Hunt Helps Lions Bag an Easy Win

The focus turned to football as Penn State clubbed Temple 47-0 at Beaver Stadium Saturday. But even as the Nittany Lions were powering to 7-4, injured head coach Joe Paterno was in the back of everyone's mind.

At the imploring of the students sitting in the front rows, Penn State president Graham Spanier did his own part in honoring absent head coach Joe Paterno before kickoff of the Nittany Lions' game with Temple at Beaver Stadium Saturday.

He rolled up his pants legs in trademark Paterno fashion.

Others in the rain-soaked Beaver Stadium crowd of 105,950 had signs urging a speedy recovery or bandages secured to their left knees. Before the team took the field, a brief video of Paterno was shown on the stadium screens. And at the end of the contest, senior tackle Levi Brown cradled the game ball, which he and fellow captain Paul Posluszny were going to drop off at Paterno's house later that night.

Though the 79-year-old Paterno couldn't be on the sideline -- the first time he's missed a game in 29 years -- his presence was remembered in Penn State's dominating 47-0 win over Temple. The victory was fueled by a strong rushing attack and a stalwart defensive effort.

Paterno, who spoke to the team via speakerphone before the game from his home in State College, broke his shinbone and tore two ligaments in his left knee last week in a collision at the Wisconsin game. So he watched the Temple game at home and Penn State was coached by committee.

“It was really different down there not having him because you're just so used to seeing him there,” defensive coordinator Tom Bradley said. “It wasn't right without him being there.”

After a crazy week where Paterno's situation was the focus, Tony Hunt, steady and strong, took center stage Saturday The senior tailback thundered over the Owls for 167 rushing yards on 16 carries and four total touchdowns, the yardage and TD totals both career highs.

Hunt attacked the left side most of the afternoon and, keeping his feet moving and balanced underneath his body, was able to bust through initial contact.

“Tony Hunt's a big play-maker,” sophomore receiver Derrick Williams said. “He just gives a different dimension to a running back. He can catch, he can block, he can run. With my own eyes, he's the best running back I've seen.”

Following the lead of Brown, the tackle who was called on to pave a path, Hunt enjoyed success early on. He rushed for 60 yards in the first quarter and had 149 at the half, well above his season average coming into the game (93.1 yards).

“I was pretty much just blocking the guy, giving [Hunt] some room so he can get through there,” Brown said. “Tony doesn't need that much room to get in there; but when you give him enough, he'll do what he has to do.”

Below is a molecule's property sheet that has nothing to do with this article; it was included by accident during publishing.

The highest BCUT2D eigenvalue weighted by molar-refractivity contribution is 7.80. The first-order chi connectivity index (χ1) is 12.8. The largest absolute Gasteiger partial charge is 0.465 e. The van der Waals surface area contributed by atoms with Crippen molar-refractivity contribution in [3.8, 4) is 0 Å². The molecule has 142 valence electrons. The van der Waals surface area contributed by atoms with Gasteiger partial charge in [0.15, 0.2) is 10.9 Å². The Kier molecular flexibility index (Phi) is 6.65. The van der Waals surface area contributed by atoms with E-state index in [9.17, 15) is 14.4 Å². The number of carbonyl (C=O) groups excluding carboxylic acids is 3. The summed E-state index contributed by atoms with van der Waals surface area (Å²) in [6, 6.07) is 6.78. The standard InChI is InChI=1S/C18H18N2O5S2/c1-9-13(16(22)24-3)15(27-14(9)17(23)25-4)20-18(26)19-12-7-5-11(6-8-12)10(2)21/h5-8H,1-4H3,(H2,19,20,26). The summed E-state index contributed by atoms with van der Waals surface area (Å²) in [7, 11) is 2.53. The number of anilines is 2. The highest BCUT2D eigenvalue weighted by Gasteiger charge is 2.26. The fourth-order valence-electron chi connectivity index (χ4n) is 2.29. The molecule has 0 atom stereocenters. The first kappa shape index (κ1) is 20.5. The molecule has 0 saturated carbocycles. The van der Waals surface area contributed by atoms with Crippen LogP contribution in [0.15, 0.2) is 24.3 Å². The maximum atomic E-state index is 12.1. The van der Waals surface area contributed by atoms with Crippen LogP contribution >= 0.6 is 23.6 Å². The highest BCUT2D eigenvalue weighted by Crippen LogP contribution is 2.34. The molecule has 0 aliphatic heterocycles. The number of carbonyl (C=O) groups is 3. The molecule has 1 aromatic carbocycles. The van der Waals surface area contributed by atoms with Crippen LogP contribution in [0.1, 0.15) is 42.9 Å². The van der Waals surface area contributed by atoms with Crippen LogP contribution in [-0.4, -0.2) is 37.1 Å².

Hunt slid through the Temple defense for the game's first points, a 22-yard touchdown on which he found a hole widened by Brown.

Later in the opening quarter, Hunt broke through the left side and, fighting off defenders, barreled 26 yards and outstretched his body into the end zone. He scored again with about 30 seconds remaining in the first half.

Hunt scored a fourth time in the third quarter on an 11-yard screen from junior quarterback Anthony Morelli, who was 12-for-22 with 159 yards and one touchdown. With about six minutes remaining in the period, Hunt and the rest of the first-stringers were replaced by backups.

Throughout the game, Morelli and the Nittany Lions were helped by an undisciplined Temple team, which had eight penalties. Penn State took those opportunities to make the now 1-10 Owls pay, including a 75-yard Williams punt return touchdown in the first quarter. Temple's punting unit was flagged for an illegal formation and forced to re-punt, giving the sophomore the opportunity to capitalize.

And on defense, Penn State held Temple to 74 total yards and two first downs — the lowest totals since Paterno took over as head coach in 1966 — and earned its second shutout of the year. On the season, PSU has given up an average of 194.5 yards per game.

“We can look at this game, learn from it,” offensive coordinator Galen Hall said. “I'm very pleased with the way we competed. I think we need our confidence lifted, I think we'll have it after this week. And hopefully we'll build on it for the next game against Michigan State.”

Now 7-4 overall and 4-3 in the Big Ten, the Lions close the regular season at home against the Spartans next Saturday. There is no word on whether Paterno will be far along enough in his recovery to attend that game.

But everyone in the Nittany Lion camp — from the school president on down — knows the coach will at the very least be there in spirit.

“This is the game ball for Coach Paterno,” Brown said after the Temple win, clutching a beaten up Nike football in his hands. “Wherever he's at, I'm going to take it to him.”

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